Introduction to Nehemiah


As I mentioned in the Introduction to Ezra, Ezra and Nehemiah were originally considered to be a single book. While Nehemiah can certainly be read as a stand alone book, it would certainly be helpful for the interested reader to review Ezra’s introduction material in order to better understand the context and events of Nehemiah. ESV Archaeology Study Bible points out, “In fact, for most of the history of the biblical text, Ezra and Nehemiah were treated as the same book; only in the fifteenth century AD were they separated in Hebrew manuscripts, based on the division in the Latin Vulgate (Jerome, following Origen).”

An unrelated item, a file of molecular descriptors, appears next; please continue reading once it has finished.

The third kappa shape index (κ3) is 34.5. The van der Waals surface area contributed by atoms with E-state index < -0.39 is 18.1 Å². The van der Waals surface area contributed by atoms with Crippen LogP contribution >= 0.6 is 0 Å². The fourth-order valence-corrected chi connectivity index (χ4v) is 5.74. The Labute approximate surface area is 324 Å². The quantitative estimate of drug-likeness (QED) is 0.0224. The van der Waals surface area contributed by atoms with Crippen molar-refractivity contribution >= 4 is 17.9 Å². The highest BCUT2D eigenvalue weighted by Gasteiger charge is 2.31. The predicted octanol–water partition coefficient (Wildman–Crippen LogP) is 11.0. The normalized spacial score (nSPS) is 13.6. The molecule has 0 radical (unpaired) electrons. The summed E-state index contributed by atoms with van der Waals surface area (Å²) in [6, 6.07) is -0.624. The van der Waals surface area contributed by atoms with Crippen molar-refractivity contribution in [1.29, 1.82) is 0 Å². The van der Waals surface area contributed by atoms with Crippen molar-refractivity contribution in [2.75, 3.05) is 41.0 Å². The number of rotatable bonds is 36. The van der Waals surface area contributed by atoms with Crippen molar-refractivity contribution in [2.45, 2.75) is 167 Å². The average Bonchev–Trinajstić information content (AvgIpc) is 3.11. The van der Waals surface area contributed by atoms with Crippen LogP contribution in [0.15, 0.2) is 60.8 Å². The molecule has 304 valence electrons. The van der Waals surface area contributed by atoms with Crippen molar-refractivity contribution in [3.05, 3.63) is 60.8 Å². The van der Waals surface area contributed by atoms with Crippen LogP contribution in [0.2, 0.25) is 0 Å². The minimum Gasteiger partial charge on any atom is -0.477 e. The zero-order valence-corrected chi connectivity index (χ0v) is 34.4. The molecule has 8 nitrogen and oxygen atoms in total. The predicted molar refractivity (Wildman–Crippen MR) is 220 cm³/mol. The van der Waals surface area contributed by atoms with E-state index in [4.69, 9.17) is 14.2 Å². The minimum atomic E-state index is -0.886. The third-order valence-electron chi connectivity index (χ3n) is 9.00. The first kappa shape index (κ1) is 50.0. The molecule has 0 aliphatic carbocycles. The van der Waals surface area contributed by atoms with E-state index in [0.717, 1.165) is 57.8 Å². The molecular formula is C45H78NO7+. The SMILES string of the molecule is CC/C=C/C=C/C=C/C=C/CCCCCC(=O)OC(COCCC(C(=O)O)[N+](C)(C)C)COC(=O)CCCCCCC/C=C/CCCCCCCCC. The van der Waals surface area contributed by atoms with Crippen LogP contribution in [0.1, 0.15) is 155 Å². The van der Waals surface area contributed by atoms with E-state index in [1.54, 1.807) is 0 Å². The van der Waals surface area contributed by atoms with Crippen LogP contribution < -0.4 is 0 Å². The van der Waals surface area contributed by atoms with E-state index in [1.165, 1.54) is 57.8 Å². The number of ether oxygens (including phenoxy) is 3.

As with Ezra, the author of the books is not definitively known. NLT Illustrated Study Bible explains, “The book itself does not identify its author. The Talmud (Baba Batra 15a) says that Ezra wrote both Ezra and Nehemiah, and this is the most likely possibility.” There are also internal clues that Ezra and Nehemiah share an author. The same source explains, “Nehemiah shares several characteristics with Ezra. Both Ezra (Ezra 1:1 – 6:22) and Nehemiah (Neh 1-7) describe the return of exiles to Jerusalem to complete a rebuilding project. Both books contain stories of neighbors opposing rebuilding efforts. Most importantly, both Nehemiah and Ezra show how hard work and God’s help enabled the people to complete the construction of important structures in Jerusalem. Both books also tell of spiritual reforms in which the community listened to God’s word, repented of past failures, and instituted religious and social reforms (Neh 8-10; Ezra 9:1 – 10:44). Several events in Nehemiah have parallels in Ezra that are told in similar ways. There are stories about those who opposed the rebuilding (Neh 6:1-14; Ezra 4:1-23), processionals to celebrate dedications (Neh 12:31-43; Ezra 6:16-18), and similar reforms (Neh 13:15- 29; Ezra 9:1-10:44). Like Ezra, Nehemiah has lists of names (Neh 3; 7:6-73; 10:1- 27; 11:1- 12:26) and at least one parenthetical section (7:6-10:39) followed by the resumption of a previous account (11:1-4). These factors lead many biblical scholars to believe that one author wrote both Ezra and Nehemiah.”